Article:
Credit drawdown growth at highest level in 9 years as retail boosts demand

Bank credit rose 16.2% in the fortnight ended September 9, the highest in around nine years, helped by the post-Covid recovery in economic activity, increased demand for working capital , the increase in discretionary spending and a low base effect.

Outstanding bank credit stood at Rs 125.5 lakh crore during the reporting fortnight, Rs 17.5 lakh crore higher than Rs 108.02 lakh crore during the fortnight ended September 10, 2021, according to the latest data released by the Reserve Bank of India. On a sequential basis, credit growth was 0.7% over the fortnight ending Aug. 26, the data showed.

“Credit Drawdown saw robust growth of 16.2% year-over-year, increasing significantly by around 948 basis points (bps), for the fortnight ending September 9, 2022. growth is almost the highest in the last 9 years (16.3 percent credit growth: October 18, 2013),” said Saurabh Bhalerao, Associate Director of BFSI Research, Care Ratings. A basis point is one hundredth of a percentage point

This surge in loan demand was spurred by steady retail credit and improving wholesale credit, which is expected to continue through the rest of the fiscal year, experts said. “There is a recovery in the economy and we are seeing normality returning to all sectors post-Covid. Discretionary spending in the retail segment, which was postponed, is now clustered. Business working capital demand has started,” said Suresh Khatanhar, Deputy Managing Director, IDBI Bank.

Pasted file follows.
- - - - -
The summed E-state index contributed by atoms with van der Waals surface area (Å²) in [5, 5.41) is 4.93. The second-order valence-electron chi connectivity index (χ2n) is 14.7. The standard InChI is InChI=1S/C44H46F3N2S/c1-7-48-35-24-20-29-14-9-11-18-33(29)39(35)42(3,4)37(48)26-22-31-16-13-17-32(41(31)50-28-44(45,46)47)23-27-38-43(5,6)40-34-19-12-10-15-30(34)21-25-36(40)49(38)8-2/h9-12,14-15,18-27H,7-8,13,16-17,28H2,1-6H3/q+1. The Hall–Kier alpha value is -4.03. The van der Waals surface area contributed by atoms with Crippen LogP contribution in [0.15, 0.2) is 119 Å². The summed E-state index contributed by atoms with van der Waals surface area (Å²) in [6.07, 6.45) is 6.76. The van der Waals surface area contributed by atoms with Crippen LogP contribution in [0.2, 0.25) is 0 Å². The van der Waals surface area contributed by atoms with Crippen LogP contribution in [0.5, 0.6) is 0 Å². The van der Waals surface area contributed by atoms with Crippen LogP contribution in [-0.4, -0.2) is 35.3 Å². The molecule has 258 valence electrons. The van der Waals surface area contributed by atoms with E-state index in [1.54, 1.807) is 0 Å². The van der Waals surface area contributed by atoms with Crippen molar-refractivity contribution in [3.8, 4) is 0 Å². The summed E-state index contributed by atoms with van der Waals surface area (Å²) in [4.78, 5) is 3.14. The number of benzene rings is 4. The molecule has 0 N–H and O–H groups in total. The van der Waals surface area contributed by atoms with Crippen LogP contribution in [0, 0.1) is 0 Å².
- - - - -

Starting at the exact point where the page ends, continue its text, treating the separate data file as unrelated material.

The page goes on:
Banks are also seeing increased demand for funds from retail-focused non-bank financial companies (NBFCs).

Credit growth has been on an upward trajectory since the second half of FY22 and has been in double digits since April 2022, despite a 140 basis point hike in the repo rate – the rate at which the RBI lends money to banks to meet their needs. short-term financing needs — since May of this year.

Retail lending picked up on underlying demand, with outstanding credit growing at a robust 18.8% year-on-year in July 2022, driven by the miniaturization of credit, housing and business loans. vehicles, Bhalerao said.

Bankers said that with bond yields tightening, companies are now turning to capital market banks for their financing needs.

“Previously, when interest rates were lower, companies preferred the bond market route to raise funds. However, with bond yields reversing, they are now turning to banks,” Khatanhar said.

The 10-year bond yield rose to 7.35% on September 26 from around 7.24% on September 2.

Experts believe that with the start of the festival season, bank credit growth should remain strong.

An improvement in the overall quality of banks’ assets and a reduction in systemic risk aversion should also contribute to buoyant bank credit growth, said Suman Chowdhury, director of analysis at Acuity Ratings & Research.

Bankers, however, believe that inflation remains a major risk to credit growth.

“Even though RBI has managed domestic inflation to some extent, global inflation has remained elevated despite hawkish policies. This may lead to demand issues globally, leading to second-order effects in India,” Bhalerao said.

He expects credit growth to be between 12% and 13% in FY23, down from 8.59% in the prior year.